A COURT case was dramatically halted after jurors were accused of not taking it seriously enough.

The bombshell happened after a furious female juror wrote a letter to the judge complaining of the attitude of other people listening to the evidence.

She penned her note at the end of the first day of a trial at Southampton Crown Court in which a local man was accused of a violent attack.

It's thought to be the first time in Hampshire's legal history - and possibly only the second time in the country - that a case has been abandoned because of a lack of attention from the jury.

After the jury was asked to retire for a break, both barristers and the Judge, David Griffiths, discussed the note and the situation.

They were given no option but to dismiss the jurors after deciding that the note must be taken at face value and that the jury had a one-third/two-thirds split in the ranks.

Each member was then put back in a pool and could be chosen at random to sit on other court cases. None of them were told why they had been dismissed or about the letter.

Defence lawyer Francis Chamberlain contended the situation was "irretrievable" and the jury had to be discharged.

"This is not a situation where enquiries can be properly made without eliciting the views of the people on the jury and there is a great risk that the confidentiality of the jury room - even though they have not yet retired - will be compromised.

"We also say a substantial proportion of the jury has not taken this case seriously so far.''

Judge Griffiths said that reflected the view of the juror.

"It may or may not be fair or balanced as far as I know."

Mr Chamberlain submitted that it would be very difficult to go behind the circumstances of the letter.

"They have not - on the face of the matter - been concentrating when important evidence has been given, and the jury member feels worried enough to write a letter about it and feels that the defendant is not getting a fair trial."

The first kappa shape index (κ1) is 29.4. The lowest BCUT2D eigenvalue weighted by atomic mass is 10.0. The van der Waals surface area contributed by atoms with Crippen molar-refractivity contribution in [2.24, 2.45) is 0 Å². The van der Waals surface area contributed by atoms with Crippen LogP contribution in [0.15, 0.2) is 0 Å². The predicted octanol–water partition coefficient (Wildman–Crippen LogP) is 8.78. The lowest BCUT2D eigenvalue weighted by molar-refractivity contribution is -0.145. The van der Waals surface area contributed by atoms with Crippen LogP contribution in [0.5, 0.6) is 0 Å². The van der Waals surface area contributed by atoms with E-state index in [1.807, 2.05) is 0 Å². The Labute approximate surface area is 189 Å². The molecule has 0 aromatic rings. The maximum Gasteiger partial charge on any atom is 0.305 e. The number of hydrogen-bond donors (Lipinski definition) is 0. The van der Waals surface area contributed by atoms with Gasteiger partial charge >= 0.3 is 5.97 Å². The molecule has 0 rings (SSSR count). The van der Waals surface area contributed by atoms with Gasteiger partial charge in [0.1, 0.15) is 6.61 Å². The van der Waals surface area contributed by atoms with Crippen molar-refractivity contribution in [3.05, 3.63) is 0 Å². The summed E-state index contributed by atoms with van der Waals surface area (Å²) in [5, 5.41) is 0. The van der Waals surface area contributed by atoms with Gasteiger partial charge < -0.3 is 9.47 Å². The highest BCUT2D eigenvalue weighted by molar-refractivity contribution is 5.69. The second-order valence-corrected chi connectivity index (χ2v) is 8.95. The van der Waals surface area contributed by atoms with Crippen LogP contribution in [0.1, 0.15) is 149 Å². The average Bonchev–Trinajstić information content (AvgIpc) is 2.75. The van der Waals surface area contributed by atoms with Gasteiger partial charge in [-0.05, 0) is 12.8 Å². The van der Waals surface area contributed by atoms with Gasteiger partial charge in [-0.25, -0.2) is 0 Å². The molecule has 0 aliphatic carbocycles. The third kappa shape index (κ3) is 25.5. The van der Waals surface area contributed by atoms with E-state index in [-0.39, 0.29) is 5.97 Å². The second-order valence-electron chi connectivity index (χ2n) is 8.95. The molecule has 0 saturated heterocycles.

He added: "Clearly this juror has had difficulty in concentrating as well. Our concern is that on any view they are incapable of functioning as a jury. There are factions who are clearly not getting on and now we know about this, there is no prospect of them properly and dispassionately discussing this particular case.

"There is a personality clash. Whatever verdict is returned, it would not inspire any confidence."

Prosecutor Scott Stemp was in full agreement. He said: "Whether it is the view of one person or whether it is the reality of the situation, there is a degree of fractionalisation in the jury.

With a split or roughly one-third/two-thirds, he said: "The Crown has real concerns they are not functioning as a jury and they may well have not been paying attention to extremely important evidence in what is a serious case for all concerned.''

The judge then called the jury into court and discharged them. No further action was taken.

The astonishing scene at the city crown court arose last month but it is only today that the Daily Echo has been allowed to report what happened. But under an order, we are neither allowed to reveal the circumstances behind the case, nor the names of those involved.

A re-trial has been ordered and the defendant had bail renewed.